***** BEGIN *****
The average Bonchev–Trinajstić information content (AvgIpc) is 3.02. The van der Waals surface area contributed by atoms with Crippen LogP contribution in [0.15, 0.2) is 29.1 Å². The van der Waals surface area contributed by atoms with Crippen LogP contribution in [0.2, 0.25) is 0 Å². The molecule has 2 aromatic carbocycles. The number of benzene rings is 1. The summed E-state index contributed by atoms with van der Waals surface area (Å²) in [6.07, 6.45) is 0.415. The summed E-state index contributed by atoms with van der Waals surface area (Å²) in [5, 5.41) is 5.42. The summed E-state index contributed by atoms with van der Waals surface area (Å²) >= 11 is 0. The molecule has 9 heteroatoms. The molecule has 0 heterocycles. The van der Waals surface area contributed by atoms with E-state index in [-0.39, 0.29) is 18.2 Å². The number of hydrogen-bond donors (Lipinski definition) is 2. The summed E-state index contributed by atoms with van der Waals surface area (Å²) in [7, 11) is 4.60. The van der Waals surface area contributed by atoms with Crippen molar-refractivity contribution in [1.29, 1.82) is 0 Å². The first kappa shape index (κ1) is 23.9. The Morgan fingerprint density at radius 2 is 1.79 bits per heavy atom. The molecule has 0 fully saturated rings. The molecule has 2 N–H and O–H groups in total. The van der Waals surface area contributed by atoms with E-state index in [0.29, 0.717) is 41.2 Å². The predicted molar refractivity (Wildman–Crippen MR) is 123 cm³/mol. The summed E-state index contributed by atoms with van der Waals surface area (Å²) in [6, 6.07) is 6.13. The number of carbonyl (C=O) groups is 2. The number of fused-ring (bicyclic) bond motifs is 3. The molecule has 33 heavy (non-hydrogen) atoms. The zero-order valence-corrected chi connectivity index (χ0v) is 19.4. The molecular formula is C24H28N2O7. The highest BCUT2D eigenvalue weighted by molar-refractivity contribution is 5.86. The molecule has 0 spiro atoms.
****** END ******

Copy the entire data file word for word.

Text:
The average Bonchev–Trinajstić information content (AvgIpc) is 3.02. The van der Waals surface area contributed by atoms with Crippen LogP contribution in [0.15, 0.2) is 29.1 Å². The van der Waals surface area contributed by atoms with Crippen LogP contribution in [0.2, 0.25) is 0 Å². The molecule has 2 aromatic carbocycles. The number of benzene rings is 1. The summed E-state index contributed by atoms with van der Waals surface area (Å²) in [6.07, 6.45) is 0.415. The summed E-state index contributed by atoms with van der Waals surface area (Å²) in [5, 5.41) is 5.42. The summed E-state index contributed by atoms with van der Waals surface area (Å²) >= 11 is 0. The molecule has 9 heteroatoms. The molecule has 0 heterocycles. The van der Waals surface area contributed by atoms with E-state index in [-0.39, 0.29) is 18.2 Å². The number of hydrogen-bond donors (Lipinski definition) is 2. The summed E-state index contributed by atoms with van der Waals surface area (Å²) in [7, 11) is 4.60. The van der Waals surface area contributed by atoms with Crippen molar-refractivity contribution in [1.29, 1.82) is 0 Å². The first kappa shape index (κ1) is 23.9. The Morgan fingerprint density at radius 2 is 1.79 bits per heavy atom. The molecule has 0 fully saturated rings. The molecule has 2 N–H and O–H groups in total. The van der Waals surface area contributed by atoms with E-state index in [0.29, 0.717) is 41.2 Å². The predicted molar refractivity (Wildman–Crippen MR) is 123 cm³/mol. The summed E-state index contributed by atoms with van der Waals surface area (Å²) in [6, 6.07) is 6.13. The number of carbonyl (C=O) groups is 2. The number of fused-ring (bicyclic) bond motifs is 3. The molecule has 33 heavy (non-hydrogen) atoms. The zero-order valence-corrected chi connectivity index (χ0v) is 19.4. The molecular formula is C24H28N2O7. The highest BCUT2D eigenvalue weighted by molar-refractivity contribution is 5.86. The molecule has 0 spiro atoms.